prideflag

More Inclusive, Diverse Pride Flag Design Unfurled

Politics  

The pride flag has been around since 1971, a year when the first baby gays had only just begun to crawl from the womb of the Stonewall Uprising. Needless to say, it’s been overdue for an upgrade. But while an update to the flag last year sought to symbolize both AIDS victims and people of color by including black and brown stripes, the update was unfortunately rejected by gaycists for being too non-white.

But after years of Black Lives Matter protests and a slowly growing understanding of racism in the queer community, it might be time for us to embrace the change.

In honor of this cultural shift, Portland-based designer Daniel Quasar (who uses xe/xem pronouns and is not a character from Portlandia) recently unveiled an even more inclusive flag that includes not only brown and black stripes but also pink and light blue stripes from the trans flag.

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Letting alone the flag’s aesthetic issues (the white triangle on the left makes the flag look unfinished), we should celebrate this new flag’s inclusiveness, if not just because it’s inherently badass. How many nations can you name with flags that not only represent queer and trans people, but also sex, healing, sunlight, nature, spirit, art, serenity, and freaking magic?? (Those are the meanings of the original flag’s eight colors.) Take that Sri Lanka, with your knife-wielding lion, and Papua New Guinea, with your silhouette of a ragianna bird-of-paradise. We have freaking magic.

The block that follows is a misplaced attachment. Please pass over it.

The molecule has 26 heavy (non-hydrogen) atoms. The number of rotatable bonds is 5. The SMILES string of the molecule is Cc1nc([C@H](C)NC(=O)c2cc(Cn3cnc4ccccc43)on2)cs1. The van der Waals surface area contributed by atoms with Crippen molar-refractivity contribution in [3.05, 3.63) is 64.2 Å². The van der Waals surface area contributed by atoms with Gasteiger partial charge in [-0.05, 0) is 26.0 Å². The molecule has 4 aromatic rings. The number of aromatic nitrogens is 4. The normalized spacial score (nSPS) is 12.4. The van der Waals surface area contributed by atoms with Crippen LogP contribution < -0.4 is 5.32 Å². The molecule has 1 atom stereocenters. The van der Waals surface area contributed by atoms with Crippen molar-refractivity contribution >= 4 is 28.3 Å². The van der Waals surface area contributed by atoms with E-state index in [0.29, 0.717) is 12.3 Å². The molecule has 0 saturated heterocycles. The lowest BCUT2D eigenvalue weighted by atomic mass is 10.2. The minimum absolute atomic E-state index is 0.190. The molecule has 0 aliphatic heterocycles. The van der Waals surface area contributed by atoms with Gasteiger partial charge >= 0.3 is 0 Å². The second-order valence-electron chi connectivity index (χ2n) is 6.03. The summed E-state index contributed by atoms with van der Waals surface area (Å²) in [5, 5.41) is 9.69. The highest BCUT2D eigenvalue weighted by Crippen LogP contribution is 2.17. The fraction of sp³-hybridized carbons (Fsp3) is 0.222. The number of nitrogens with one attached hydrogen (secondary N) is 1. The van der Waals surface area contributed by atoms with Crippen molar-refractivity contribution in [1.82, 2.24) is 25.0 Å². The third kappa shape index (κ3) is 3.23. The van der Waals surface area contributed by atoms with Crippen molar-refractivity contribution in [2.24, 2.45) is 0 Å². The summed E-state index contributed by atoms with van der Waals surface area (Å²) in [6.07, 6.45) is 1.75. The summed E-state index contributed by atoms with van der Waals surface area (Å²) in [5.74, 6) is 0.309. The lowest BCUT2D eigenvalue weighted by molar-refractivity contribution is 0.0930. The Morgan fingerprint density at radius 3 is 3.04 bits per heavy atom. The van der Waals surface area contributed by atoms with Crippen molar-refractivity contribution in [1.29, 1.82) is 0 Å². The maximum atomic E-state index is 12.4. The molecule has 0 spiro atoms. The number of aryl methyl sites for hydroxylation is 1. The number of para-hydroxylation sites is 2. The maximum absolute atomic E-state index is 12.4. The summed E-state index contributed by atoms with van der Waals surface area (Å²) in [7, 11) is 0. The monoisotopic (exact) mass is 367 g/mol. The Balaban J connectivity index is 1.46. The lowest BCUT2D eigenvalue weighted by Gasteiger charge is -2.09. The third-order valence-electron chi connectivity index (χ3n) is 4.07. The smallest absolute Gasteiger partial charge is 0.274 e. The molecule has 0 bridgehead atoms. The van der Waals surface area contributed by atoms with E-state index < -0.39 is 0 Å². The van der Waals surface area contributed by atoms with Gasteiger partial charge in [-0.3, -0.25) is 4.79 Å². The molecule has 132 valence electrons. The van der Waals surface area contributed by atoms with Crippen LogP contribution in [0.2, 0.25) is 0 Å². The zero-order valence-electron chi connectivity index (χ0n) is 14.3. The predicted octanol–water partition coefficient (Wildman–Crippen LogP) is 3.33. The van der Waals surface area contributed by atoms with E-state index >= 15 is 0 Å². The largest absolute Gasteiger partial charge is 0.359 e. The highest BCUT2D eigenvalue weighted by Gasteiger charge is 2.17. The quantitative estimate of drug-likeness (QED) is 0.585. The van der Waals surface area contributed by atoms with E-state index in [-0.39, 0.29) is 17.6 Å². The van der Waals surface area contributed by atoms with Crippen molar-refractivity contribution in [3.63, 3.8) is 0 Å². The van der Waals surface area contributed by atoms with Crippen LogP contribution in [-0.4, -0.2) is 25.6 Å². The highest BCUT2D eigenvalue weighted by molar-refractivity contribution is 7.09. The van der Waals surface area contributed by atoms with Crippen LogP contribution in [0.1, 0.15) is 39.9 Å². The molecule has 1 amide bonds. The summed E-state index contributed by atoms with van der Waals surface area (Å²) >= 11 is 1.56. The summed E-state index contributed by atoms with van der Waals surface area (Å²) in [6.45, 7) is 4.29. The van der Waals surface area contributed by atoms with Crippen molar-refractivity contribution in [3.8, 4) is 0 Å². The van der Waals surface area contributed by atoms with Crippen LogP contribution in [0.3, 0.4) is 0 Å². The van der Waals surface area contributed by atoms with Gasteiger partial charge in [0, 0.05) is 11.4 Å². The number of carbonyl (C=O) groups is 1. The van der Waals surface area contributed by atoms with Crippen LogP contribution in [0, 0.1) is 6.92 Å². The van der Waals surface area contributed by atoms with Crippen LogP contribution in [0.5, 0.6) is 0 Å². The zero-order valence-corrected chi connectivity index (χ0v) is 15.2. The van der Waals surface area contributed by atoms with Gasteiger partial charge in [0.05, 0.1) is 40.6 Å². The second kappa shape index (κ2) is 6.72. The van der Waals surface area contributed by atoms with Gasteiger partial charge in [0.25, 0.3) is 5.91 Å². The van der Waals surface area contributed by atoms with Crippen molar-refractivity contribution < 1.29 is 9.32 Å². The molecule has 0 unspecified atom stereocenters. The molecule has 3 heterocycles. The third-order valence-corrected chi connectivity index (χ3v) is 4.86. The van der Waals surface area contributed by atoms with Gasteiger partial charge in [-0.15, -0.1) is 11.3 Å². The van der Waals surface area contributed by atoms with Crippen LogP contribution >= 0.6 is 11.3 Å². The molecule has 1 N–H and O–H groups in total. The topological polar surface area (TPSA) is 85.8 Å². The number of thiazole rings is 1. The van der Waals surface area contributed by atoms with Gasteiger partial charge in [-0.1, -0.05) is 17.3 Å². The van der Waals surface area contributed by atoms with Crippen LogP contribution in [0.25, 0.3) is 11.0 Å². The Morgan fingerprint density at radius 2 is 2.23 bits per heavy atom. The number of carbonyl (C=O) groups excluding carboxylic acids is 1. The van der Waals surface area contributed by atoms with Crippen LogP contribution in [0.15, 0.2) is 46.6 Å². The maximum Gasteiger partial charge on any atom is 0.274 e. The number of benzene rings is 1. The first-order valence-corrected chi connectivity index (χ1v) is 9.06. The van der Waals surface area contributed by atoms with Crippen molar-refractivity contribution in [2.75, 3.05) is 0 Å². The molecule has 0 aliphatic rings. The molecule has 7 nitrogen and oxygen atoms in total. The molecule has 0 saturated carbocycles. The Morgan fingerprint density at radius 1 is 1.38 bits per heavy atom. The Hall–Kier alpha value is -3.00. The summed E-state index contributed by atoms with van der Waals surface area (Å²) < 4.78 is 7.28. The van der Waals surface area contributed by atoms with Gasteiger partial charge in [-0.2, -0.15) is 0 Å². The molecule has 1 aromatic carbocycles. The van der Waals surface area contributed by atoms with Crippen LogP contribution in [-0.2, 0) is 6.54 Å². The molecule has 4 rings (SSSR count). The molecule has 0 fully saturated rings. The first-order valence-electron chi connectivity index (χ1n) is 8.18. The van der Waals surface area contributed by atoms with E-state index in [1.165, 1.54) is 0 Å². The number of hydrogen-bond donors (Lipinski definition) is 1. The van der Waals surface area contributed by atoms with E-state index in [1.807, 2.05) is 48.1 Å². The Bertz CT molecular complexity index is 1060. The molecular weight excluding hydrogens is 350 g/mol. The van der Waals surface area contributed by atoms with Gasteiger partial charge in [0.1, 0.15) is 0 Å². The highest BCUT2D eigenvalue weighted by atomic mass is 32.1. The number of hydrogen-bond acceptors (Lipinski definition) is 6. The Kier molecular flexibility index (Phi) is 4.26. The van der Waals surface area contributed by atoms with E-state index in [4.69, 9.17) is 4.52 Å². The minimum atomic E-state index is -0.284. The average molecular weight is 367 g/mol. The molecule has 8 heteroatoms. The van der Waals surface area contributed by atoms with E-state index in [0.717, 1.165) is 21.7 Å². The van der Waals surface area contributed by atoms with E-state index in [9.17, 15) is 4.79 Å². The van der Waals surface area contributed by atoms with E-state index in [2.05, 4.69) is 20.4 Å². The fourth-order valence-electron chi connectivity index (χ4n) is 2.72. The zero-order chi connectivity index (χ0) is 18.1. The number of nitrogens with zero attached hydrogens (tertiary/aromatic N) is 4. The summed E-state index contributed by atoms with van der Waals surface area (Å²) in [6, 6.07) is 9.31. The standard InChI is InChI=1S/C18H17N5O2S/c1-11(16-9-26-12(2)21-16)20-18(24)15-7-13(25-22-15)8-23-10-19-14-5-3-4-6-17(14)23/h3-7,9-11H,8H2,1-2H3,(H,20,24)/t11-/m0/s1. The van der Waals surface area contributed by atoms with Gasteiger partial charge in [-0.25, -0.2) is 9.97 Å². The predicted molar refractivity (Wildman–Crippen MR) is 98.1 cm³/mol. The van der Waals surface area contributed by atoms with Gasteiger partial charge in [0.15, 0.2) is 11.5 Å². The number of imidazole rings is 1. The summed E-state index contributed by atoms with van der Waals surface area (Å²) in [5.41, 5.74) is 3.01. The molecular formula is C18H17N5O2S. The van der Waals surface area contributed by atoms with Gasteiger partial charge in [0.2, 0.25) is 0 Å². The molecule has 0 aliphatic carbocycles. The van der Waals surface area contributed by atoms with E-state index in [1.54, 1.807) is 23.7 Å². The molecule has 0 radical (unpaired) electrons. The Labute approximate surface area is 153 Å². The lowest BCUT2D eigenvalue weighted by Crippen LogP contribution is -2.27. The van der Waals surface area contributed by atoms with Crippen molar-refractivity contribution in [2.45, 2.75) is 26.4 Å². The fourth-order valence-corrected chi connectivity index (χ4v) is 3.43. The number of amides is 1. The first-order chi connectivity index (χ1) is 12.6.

According to Quasar, the flag is meant to “shift focus and emphasis to what is important in our current community climate.” Its design has also gone viral and has surpassed its initial Kickstarter goal by nearly $10,000, so it seems as if the queer community is definitely vibing with that mission statement.

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